“Heaven, If you are not here on Earth” is a poem by Emily Dickinson, a renowned American poet. In this poem, Dickinson contemplates the idea of heaven and expresses her longing for its presence on Earth. She explores themes of spirituality, existence, and the desire for a divine presence in everyday life. Read more 2nd PUC English Summaries.
Heaven, If you are not here on Earth Summary
Heaven, If you are not here on Earth Summary in English
This poem is the English version of ’Swargave, Bhoomiyoliradire Neenu’, a poem in Kannada, written by Kuvempu, one of the most revered poets of Karnataka.
The poem makes an attempt to give the reader a glimpse into the rationalistic outlook of the poet. The poet has tried to argue that concepts like ‘Heaven’, ‘God’, ‘Nymphs’ etc., are man’s creations. Entities like ‘Heaven’ and ‘God’ exist only on the Earth and you cannot find them anywhere else. The poet suggests that one should perceive divinity and enjoy the heavenly bliss in the company of Nature itself. The poet strongly believes that ‘Heavenliness and worldliness’ are not distinct or two separate entities and argues that there is no difference between worshipping or adoring Nature and worshipping or adoring God.
In the first two lines the poet addresses ‘Heaven’ and declares emphatically that if Heaven does not exist on the Earth where else can it be. It only means that the reader needs not look for ‘Heaven’ in the skies; if at all there is an entity called ‘Heaven’ one must find it on the earth only and nowhere else.
The poet refers to our beliefs about ‘Gods’ and ‘heavenly nymphs’. The poet expresses his conviction that there is no distinct or substantial entity called ‘God’ and it is Man himself who is God. Similarly, there exist no entities called ‘heavenly nymphs’. He firmly believes that we ourselves are the nymphs, and the nymphs are to be found nowhere else but on this earth only.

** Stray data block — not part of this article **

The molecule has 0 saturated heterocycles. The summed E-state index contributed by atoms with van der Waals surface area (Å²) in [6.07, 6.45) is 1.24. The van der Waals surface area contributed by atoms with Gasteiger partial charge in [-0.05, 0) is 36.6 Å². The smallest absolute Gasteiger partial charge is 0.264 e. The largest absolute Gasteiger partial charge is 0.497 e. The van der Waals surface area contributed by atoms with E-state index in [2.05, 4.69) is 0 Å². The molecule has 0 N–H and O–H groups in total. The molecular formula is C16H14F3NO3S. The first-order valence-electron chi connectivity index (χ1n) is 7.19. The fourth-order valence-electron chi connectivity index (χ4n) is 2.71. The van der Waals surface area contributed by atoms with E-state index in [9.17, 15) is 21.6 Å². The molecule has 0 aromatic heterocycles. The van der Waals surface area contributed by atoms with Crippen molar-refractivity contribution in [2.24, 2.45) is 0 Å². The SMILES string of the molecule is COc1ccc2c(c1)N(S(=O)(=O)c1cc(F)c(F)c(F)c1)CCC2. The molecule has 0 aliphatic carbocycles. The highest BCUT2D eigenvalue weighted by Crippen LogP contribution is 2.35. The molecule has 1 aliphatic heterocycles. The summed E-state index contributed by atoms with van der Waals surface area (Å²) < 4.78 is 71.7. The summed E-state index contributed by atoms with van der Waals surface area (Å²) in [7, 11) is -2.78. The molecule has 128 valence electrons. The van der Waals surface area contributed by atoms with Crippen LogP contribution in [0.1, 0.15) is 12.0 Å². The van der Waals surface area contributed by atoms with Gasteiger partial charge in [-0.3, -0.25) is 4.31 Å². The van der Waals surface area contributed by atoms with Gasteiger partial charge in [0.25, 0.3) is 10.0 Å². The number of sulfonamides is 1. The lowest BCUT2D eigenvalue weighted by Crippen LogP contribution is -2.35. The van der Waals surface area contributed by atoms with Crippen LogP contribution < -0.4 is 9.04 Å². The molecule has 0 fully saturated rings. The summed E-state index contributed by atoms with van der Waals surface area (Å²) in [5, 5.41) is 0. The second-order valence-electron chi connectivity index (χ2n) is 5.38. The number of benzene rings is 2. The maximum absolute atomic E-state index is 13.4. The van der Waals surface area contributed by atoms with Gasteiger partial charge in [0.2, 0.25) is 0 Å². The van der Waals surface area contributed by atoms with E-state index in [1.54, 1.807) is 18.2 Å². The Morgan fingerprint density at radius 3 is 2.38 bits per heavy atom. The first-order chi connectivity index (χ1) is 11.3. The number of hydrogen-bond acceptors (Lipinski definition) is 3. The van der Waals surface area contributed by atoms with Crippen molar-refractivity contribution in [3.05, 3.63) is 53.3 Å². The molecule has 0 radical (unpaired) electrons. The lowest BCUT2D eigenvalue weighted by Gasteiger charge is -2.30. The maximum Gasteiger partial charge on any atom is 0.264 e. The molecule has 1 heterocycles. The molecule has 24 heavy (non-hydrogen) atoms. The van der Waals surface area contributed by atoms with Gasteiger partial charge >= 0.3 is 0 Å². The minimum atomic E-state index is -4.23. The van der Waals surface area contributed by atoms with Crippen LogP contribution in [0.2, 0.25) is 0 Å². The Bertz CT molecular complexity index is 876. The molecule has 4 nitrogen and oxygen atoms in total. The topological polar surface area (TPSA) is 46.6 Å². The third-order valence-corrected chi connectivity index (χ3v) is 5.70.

The poet wants to dispel the popular notion that gods and nymphs live in heaven. The poet, who wants to dismiss such beliefs, tells the reader that we ourselves should become gods and nymphs. The poet wants us to give up our belief that we go to heaven after death where we find gods and nymphs.
The poet tries to introduce us to the different forms or parts of heaven that exist on the earth. He presents a mesmerizing picture of ‘Nature’ in its pristine form. The poet states that the ‘bliss’ that we experience when we look at the streams that are leaping down, roaring, from the top of the hills, the waves that come rolling across the seas carrying surf at their edges, the tender rays of sunlight falling on the vast expanse of green forests and the gentle sun warming up the earth make this Earth, ‘Heaven’.
The poet refers to the beauty of the harvest season and the moonlit night. He declares that one enjoys heavenly bliss when one watches the splendour of harvest and the moonlit night. The poet ends the poem saying that the poet who imbibes this heavenly bliss, spreads the nectar of Heaven through his poetry on this earth.
A poet is endowed with a higher degree of imagination and sensibility. With these qualities, the poet appreciates nature’s beauty and in turn, the poet enables others to behold heaven on earth.
To sum up, the poet argues that we do not need to seek heaven after death, but can enjoy heavenly bliss even when we are alive, if only we have the ‘eyes’ to see ‘Heaven’ on this earth. ’Heaven’ exists only on the earth and nowhere else. One is sure to enjoy the pleasures of heaven when one looks at the splendour of Nature. The poet urges the reader to perceive the tremendous energy that lies underneath the physical beauty of Nature. This idea can be taken as the message of the poem.
In conclusion, Emily Dickinson’s poem “Heaven, If you are not here on Earth” poignantly conveys the poet’s yearning for a tangible connection between the earthly and the divine. She reflects on the spiritual void that can exist in everyday life and the profound longing for a heavenly presence to fill it. Through her lyrical verses, Dickinson prompts readers to contemplate the intersection of the sacred and the mundane, leaving them with a sense of spiritual longing and mystery.